Sand boils are a long-recognized phenomenon associated with soil liquefaction. Deep liquefied sand is acknowledged to be able to burst through overlying impermeable layers. However, the exact conditions required to produce sand boils are unclear, as is their relative importance to engineering structures. To investigate the phenomenon further, a series of simple model tests were performed. The models consisted of small sand samples containing one or more layers of consolidated silt, visible in profile, which are then vibrated. Visual monitoring was taken of structural settlement and the influence of multiple layering, and the ensuing water films and sand boils observed. It was found that relatively heavy foundations over relatively thin silt layers were susceptible to sand boils. If the silt layer was too thick to be unduly strained by the foundation then the occurrence of water films was suppressed. Buried silt layers were seen to experience a hitherto unobserved phenomenon whereby silt was carried up towards the soil surface with the pore fluid during shaking. It is concluded that the relative importance of sand boils and associated layered-soil phenomena is an area requiring further investigation.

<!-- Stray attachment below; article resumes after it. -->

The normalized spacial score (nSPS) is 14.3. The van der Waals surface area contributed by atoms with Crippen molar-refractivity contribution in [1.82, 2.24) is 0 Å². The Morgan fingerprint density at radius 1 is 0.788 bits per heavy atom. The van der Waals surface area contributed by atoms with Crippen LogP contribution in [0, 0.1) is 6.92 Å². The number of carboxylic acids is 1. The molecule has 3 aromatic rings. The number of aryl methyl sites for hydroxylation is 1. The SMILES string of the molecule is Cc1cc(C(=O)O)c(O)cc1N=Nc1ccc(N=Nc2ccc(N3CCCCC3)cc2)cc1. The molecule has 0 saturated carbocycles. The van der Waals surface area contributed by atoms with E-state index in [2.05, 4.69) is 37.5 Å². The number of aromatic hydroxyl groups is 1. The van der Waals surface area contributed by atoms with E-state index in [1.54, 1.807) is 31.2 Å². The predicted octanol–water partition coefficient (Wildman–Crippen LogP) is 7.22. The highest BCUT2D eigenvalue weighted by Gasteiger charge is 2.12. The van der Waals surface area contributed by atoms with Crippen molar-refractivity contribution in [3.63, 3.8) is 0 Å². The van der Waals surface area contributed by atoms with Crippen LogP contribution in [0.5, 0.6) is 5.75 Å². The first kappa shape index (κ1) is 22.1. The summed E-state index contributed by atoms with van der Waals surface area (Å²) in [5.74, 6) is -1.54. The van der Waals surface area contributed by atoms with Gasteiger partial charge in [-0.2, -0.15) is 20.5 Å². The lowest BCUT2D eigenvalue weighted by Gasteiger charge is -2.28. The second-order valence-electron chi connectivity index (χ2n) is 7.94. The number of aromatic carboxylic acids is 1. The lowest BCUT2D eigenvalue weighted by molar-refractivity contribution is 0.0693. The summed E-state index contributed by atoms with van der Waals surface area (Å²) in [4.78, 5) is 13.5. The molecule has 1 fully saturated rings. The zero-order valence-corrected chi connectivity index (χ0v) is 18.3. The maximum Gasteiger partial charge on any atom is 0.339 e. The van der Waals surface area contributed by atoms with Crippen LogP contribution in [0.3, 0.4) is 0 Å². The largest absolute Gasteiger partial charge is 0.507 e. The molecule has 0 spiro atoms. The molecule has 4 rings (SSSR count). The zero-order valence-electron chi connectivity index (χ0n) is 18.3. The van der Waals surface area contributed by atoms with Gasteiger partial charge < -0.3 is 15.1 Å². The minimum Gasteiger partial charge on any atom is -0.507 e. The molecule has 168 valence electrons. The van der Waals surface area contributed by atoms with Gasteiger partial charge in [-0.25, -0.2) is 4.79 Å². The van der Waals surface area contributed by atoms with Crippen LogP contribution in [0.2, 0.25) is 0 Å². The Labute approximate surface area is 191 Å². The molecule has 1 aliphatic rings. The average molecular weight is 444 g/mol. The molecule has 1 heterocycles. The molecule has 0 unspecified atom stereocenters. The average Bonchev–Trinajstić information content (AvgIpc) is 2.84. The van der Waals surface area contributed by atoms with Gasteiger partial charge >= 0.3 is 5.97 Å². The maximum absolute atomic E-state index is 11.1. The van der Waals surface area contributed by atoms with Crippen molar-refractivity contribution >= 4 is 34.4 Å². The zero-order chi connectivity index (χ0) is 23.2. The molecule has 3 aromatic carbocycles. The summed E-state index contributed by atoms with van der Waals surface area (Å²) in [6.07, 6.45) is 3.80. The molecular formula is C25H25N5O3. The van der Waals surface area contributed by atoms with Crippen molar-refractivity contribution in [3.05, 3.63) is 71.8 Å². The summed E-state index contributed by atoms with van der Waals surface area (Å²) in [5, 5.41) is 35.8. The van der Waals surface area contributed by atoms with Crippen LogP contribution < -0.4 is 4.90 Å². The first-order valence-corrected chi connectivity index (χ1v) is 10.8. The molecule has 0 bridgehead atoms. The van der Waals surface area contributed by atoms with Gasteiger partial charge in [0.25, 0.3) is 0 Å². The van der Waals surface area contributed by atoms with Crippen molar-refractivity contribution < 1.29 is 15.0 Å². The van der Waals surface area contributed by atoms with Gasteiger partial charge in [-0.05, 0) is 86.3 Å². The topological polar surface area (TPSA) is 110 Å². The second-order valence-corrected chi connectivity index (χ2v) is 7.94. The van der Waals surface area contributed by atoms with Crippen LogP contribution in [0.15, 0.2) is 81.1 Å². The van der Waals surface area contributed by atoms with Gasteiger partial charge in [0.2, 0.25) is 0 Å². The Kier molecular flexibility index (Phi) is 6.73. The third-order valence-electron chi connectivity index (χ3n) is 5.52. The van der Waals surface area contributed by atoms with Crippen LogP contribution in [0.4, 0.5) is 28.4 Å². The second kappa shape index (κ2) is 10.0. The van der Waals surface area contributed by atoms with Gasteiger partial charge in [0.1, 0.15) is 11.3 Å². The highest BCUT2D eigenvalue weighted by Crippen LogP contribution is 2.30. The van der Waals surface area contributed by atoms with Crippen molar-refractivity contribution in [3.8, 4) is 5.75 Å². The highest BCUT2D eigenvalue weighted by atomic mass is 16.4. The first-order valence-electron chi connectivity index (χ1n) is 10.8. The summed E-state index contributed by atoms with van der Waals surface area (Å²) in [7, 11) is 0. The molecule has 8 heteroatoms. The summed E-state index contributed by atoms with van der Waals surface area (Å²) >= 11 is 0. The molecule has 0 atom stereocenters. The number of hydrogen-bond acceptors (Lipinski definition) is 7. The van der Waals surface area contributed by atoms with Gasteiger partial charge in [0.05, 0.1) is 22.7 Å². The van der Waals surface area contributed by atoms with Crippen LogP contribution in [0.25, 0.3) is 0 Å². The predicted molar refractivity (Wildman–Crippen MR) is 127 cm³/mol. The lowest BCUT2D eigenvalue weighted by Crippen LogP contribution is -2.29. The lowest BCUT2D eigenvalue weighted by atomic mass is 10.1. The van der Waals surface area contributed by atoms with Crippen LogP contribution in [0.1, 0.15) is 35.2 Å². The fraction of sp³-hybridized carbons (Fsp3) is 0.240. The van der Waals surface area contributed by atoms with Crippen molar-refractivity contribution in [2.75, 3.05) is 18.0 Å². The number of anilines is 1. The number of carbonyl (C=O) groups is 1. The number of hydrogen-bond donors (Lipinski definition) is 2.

|Title of host publication||Geotechnical Earthquake Engineering and Soil Dynamics (GSP 181) Proceedings of the Geotechnical Earthquake Engineering and Soil Dynamics IV Congress 2008|
|Publisher||American Society of Civil Engineers|
|Publication status||Published - 1 Jan 2008|